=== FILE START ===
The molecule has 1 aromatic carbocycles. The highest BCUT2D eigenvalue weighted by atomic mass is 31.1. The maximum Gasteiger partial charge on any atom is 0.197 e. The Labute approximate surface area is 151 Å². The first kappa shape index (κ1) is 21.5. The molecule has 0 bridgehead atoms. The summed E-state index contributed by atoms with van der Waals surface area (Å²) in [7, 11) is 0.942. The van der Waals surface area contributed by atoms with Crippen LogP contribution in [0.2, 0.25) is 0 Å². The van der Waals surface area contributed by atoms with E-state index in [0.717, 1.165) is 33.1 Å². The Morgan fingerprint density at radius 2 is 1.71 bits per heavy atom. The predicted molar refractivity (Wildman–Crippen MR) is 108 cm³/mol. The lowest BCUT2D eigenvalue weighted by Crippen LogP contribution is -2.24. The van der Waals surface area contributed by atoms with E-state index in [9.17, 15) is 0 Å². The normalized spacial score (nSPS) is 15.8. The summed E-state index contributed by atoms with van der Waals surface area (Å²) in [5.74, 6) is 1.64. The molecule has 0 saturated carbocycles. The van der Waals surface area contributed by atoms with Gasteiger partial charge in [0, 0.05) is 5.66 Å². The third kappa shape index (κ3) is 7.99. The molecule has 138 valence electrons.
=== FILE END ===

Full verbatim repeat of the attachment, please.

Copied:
The molecule has 1 aromatic carbocycles. The highest BCUT2D eigenvalue weighted by atomic mass is 31.1. The maximum Gasteiger partial charge on any atom is 0.197 e. The Labute approximate surface area is 151 Å². The first kappa shape index (κ1) is 21.5. The molecule has 0 bridgehead atoms. The summed E-state index contributed by atoms with van der Waals surface area (Å²) in [7, 11) is 0.942. The van der Waals surface area contributed by atoms with Crippen LogP contribution in [0.2, 0.25) is 0 Å². The van der Waals surface area contributed by atoms with E-state index in [0.717, 1.165) is 33.1 Å². The Morgan fingerprint density at radius 2 is 1.71 bits per heavy atom. The predicted molar refractivity (Wildman–Crippen MR) is 108 cm³/mol. The lowest BCUT2D eigenvalue weighted by Crippen LogP contribution is -2.24. The van der Waals surface area contributed by atoms with E-state index in [9.17, 15) is 0 Å². The normalized spacial score (nSPS) is 15.8. The summed E-state index contributed by atoms with van der Waals surface area (Å²) in [5.74, 6) is 1.64. The molecule has 0 saturated carbocycles. The van der Waals surface area contributed by atoms with Gasteiger partial charge in [0, 0.05) is 5.66 Å². The third kappa shape index (κ3) is 7.99. The molecule has 138 valence electrons.